INSIDE BINGHAMTON UNIVERSITY
Harlem Children’s Zone CEO will get honorary doctorate
Social welfare administrator and writer Geoffrey Canada will receive an honorary doctorate and speak at Fall Commencement at noon Sunday, Dec. 13.
Working to break the chains of poverty for children in one of New York City’s most disadvantaged neighborhoods, Canada is president and CEO of the Harlem Children’s Zone® (HCZ).
After earning a bachelor’s degree from Bowdoin College, Canada earned a master’s degree in education from the Harvard Graduate School of Education and since then has devoted his life to saving children’s lives through education and community-building. He has worked as a teacher and counselor for the Robert White School, an alternative school in Boston; and as executive director for Health Care Inc. in Lawrence, Mass.
In 1981, he joined Harlem Children’s Zone, first as director of truancy prevention, and since 1990 as president and CEO. Founded in 1970, the HCZ is a nonprofit, community-based organization working to enhance the quality of life for children and families in New York City’s poorest neighborhoods. Its 15 centers serve more than 10,000 at-risk children through education, social service and recreational activities.
The HCZ covers a 100-block area of central Harlem, teaching effective parenting skills to parents, using a holistic approach to enriching lives and providing opportunities to impoverished children and families. Efforts include the operation of two Beacon
Schools that provide support 12 hours a day, 365 days a year to children and families, as well as the Harlem Peacemakers Program and the Community Pride Initiative.
In addition, Canada created the Promise Academy Charter Schools in 2004. Serving different age groups from kindergarten through grade 12, the schools operate 210 days a year for an hour longer each day than other public schools, and give children the time and attention they need to succeed through activities including free after-school tutoring and enrichment programs ranging from technology to the arts.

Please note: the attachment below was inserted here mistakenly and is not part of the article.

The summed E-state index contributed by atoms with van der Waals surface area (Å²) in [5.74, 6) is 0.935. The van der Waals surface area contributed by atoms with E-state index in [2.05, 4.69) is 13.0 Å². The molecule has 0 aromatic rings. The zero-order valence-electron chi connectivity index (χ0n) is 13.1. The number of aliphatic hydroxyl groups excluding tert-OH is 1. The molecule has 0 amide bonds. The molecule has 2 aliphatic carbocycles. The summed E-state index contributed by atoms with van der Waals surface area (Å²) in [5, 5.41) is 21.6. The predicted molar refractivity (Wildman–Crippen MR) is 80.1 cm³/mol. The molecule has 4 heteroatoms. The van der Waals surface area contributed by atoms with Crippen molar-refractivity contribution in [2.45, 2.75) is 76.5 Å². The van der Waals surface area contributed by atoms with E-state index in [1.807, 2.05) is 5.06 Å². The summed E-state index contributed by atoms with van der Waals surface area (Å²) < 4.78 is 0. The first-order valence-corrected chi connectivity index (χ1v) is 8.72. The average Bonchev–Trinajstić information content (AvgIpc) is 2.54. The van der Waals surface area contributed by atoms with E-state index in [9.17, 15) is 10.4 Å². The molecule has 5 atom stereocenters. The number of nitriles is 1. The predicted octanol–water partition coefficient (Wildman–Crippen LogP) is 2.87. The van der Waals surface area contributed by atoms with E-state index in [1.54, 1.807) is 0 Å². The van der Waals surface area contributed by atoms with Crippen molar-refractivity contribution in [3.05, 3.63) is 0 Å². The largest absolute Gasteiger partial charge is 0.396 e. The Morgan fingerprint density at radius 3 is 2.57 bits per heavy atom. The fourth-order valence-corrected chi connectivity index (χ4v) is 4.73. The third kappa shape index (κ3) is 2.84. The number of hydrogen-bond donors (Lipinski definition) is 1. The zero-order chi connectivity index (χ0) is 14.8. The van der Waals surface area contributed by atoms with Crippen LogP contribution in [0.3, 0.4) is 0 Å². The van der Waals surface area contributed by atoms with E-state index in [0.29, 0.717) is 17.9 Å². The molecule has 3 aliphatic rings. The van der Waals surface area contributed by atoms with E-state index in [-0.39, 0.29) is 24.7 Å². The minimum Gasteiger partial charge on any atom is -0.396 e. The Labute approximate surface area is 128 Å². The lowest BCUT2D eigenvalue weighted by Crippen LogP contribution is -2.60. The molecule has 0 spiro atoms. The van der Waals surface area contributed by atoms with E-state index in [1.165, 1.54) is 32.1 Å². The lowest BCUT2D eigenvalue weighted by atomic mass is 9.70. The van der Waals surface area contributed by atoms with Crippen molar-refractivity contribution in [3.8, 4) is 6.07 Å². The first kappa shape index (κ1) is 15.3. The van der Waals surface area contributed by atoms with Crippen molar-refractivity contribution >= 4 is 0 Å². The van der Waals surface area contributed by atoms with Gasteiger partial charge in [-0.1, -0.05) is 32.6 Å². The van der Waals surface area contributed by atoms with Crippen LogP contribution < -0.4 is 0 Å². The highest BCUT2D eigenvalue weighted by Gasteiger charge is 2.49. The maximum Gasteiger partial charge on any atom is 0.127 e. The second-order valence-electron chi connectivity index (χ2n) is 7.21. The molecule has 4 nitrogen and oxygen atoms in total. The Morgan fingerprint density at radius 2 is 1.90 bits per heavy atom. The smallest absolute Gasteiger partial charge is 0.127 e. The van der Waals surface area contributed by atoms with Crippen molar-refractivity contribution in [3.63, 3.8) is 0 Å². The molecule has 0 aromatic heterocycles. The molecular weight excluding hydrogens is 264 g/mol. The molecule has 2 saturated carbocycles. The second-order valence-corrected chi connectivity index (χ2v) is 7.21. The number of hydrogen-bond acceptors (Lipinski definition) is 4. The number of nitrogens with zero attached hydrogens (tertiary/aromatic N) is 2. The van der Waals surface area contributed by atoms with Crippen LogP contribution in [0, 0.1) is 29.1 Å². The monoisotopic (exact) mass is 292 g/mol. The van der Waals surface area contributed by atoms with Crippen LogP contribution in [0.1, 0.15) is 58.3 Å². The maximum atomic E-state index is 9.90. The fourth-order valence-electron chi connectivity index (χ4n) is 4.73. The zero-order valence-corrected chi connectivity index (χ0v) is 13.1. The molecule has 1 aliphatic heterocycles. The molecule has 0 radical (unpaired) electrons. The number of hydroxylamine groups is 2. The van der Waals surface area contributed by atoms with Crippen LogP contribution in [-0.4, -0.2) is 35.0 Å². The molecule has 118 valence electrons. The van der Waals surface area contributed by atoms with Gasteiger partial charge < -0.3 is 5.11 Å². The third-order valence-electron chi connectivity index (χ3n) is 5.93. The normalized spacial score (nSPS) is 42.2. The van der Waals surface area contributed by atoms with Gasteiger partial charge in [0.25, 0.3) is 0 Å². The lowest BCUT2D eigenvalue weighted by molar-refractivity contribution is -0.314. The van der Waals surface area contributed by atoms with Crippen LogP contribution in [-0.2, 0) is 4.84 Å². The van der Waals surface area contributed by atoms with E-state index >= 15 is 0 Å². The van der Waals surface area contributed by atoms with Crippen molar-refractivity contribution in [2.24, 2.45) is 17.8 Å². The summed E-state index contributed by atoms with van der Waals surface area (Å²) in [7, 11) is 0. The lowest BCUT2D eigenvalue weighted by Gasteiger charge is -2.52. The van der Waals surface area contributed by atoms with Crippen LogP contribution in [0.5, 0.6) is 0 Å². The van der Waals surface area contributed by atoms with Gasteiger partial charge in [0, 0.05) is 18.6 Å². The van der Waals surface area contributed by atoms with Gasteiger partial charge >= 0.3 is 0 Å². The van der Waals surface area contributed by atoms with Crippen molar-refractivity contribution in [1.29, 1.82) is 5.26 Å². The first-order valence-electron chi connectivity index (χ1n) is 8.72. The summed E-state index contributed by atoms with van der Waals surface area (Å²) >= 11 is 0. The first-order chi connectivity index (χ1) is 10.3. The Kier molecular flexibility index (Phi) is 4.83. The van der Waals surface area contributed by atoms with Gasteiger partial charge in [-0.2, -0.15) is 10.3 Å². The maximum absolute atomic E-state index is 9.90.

Canada has authored two books, Fist Stick Knife Gun: A Personal History of Violence in America and Reaching Up for Manhood: Transforming the Lives of Boys in America, as well as numerous articles about the trials experienced by children and families living in poverty in urban settings. Also a poet, he writes from personal experience, having grown up under the same conditions as those the HCZ assists today.
Canada is the recipient of numerous awards, including the Heinz Award for Service to the Human Condition, the Jefferson Award for Public Service and the Robin Hood Foundation Hero of the Year Award. He was named one of the NY Influentials in Education by New York Magazine in 2006, one of America’s Best Leaders by U.S. News & World Report in 2005, and in 2004 he was honored with the McGraw Prize in Education — the same prestigious award bestowed on President Lois B. DeFleur in 2007.
Appointed co-chair of New York City Mayor Bloomberg’s Special Commission on Poverty in 2006, Canada is also East Coast Regional Coordinator for the Black Community Crusade for Children, to make saving black children the number one priority in the black community.
He has held positions on the boards of Bowdoin College, the Black Child Development Institute, the Fund for the City of New York and the Edna McConnell Clark Advisory Board for Children’s Programs.